Guest column/Beware: Predators offering help with addiction

It is no secret that access to treatment for substance abuse is not readily available for everyone that needs it. There just isn’t enough available help, and if you are dealing with addiction — yourself or someone you love and care about — you may not know where to go or how to find what you need. There are agencies that can help to get your feet on solid ground.

There are unqualified pop-up centers just looking to make a buck by selling suboxone with no treatment requirements. Partnership for Drug-Free Kids advises “what to look for and what to avoid” when you are seeking an addiction treatment program. “The current opioid epidemic has unfortunately bred a slew of unethical businesses posing as legitimate addiction treatment for those struggling with drugs and alcohol … (taking) advantage of families in crisis.”

You are frantic to get help — for you or your loved one — but you are sure that when people find out about the problem you are going to be judged and feel like an outcast. When someone comes along to offer help, you likely will be relieved that someone knows how you feel. Someone understands. Someone is going to help.

How do you know, though, that you are getting what you need and not being exploited by predators?

Partnership for Drug-Free Kids provides a list of how to determine if an agency is what you need:

When you look online for an agency to assist you, how easily can you find a phone number?

Is it easy to find the actual address? As you look through the information posted at the website?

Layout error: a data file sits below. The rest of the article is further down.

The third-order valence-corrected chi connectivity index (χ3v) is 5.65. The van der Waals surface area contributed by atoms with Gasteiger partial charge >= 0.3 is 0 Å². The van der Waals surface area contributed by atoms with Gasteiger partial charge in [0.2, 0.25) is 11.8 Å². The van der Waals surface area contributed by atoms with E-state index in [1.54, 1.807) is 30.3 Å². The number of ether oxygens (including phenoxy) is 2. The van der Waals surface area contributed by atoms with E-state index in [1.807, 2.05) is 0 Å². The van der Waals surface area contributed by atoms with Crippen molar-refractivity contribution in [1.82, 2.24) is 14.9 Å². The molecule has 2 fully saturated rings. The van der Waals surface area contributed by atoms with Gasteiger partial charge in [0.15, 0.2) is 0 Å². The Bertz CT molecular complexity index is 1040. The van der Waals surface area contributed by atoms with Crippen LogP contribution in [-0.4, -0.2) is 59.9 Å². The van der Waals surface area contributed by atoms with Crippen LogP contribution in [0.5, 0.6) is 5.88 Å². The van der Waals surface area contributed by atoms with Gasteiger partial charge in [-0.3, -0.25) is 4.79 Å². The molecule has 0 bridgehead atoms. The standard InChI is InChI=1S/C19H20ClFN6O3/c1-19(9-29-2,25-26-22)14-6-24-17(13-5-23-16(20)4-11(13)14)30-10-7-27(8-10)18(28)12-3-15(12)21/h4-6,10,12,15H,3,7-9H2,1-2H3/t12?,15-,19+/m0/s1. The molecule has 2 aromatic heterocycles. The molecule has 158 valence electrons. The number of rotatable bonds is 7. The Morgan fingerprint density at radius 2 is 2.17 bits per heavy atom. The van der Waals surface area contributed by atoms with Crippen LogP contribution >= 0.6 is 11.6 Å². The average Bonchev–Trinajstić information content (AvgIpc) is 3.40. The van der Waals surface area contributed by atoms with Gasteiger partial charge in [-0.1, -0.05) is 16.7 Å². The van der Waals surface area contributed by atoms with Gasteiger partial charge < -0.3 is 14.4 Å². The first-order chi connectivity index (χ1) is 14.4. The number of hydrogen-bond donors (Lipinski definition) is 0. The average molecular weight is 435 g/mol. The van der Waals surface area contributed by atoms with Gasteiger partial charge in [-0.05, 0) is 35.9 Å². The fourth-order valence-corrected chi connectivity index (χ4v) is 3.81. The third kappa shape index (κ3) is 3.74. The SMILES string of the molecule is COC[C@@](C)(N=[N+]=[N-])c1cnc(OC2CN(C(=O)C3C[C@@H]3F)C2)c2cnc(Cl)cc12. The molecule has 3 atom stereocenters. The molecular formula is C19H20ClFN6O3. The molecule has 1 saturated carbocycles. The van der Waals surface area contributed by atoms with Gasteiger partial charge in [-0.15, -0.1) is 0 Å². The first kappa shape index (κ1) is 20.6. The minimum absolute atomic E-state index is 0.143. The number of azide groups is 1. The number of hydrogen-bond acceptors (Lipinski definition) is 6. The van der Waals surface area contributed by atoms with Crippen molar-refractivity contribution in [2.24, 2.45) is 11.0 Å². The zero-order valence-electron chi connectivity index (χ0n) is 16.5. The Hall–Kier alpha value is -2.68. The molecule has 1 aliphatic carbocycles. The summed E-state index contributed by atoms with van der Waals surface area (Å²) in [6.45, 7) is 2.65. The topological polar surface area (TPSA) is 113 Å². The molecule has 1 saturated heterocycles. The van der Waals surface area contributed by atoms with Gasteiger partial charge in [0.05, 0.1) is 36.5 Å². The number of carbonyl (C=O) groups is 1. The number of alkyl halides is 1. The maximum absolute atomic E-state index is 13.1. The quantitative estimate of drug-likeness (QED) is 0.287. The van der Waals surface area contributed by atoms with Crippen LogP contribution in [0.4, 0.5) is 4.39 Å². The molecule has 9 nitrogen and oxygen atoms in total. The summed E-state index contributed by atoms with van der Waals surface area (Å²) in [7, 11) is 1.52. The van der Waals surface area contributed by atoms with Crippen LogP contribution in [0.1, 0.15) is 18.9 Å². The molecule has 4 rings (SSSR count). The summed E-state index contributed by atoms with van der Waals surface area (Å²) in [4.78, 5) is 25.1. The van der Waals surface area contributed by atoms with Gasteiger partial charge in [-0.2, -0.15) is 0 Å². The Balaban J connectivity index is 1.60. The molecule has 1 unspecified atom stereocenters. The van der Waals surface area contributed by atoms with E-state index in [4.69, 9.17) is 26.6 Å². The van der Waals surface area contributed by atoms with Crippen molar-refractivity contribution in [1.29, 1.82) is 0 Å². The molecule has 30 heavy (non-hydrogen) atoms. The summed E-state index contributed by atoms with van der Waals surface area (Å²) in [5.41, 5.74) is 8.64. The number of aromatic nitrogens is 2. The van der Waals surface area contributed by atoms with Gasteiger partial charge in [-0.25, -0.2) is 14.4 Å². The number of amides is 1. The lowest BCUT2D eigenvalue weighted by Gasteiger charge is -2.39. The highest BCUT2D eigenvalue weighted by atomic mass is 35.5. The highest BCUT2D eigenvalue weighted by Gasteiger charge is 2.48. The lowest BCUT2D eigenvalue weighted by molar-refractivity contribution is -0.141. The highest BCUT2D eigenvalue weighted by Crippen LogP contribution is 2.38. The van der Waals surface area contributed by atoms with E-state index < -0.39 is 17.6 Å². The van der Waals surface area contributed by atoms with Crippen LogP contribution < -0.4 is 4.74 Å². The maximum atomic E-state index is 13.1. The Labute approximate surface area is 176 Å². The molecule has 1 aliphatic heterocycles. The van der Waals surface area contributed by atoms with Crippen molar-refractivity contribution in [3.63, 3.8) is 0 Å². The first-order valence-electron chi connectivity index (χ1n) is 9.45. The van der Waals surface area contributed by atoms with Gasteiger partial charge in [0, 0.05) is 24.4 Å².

Is the agency accredited? Two accreditations you might ask about are the Joint Commission Accreditation for Addiction Treatment Gold Seal for Behavioral Health or certification by Commission on Accreditation of Rehab Facilities.

Can the agency handle co-occurring disorders? Do they provide mental health assessments? Is there an addiction physician and licensed, credentialed addiction counselors on staff?

Is the program appropriate for the age and gender of the client?

Is detox supervised around the clock by staff?

Are life-coping skills and evidence-based treatments practiced?

How is the daily schedule structured? How is it supervised? Ask to see it.

How is the family involved in the treatment and recovery process?

Is the step-down and discharge process clear? Do they provide continuing care and after-care?

Are they clear about costs, including insurance deductibles, co-pays and out-of-pocket expenses?

Do they accept kickbacks for referrals? Quality programs do not.

Red flags should go up when the opposite of the above are found.

If you have a difficult time actually talking to someone at the facility or to find a brick and mortar location, you will want to be wary.

If the only staff they have are people who are, themselves, in recovery or the program is the same for everyone rather than being personalized to each client, these are reasons to reconsider the agency.

Unclear messages about the processes, hidden costs, and “high rates of success” should alert you to continue your search to find help.

(Traina is the executive director of the Family Recovery Center.)

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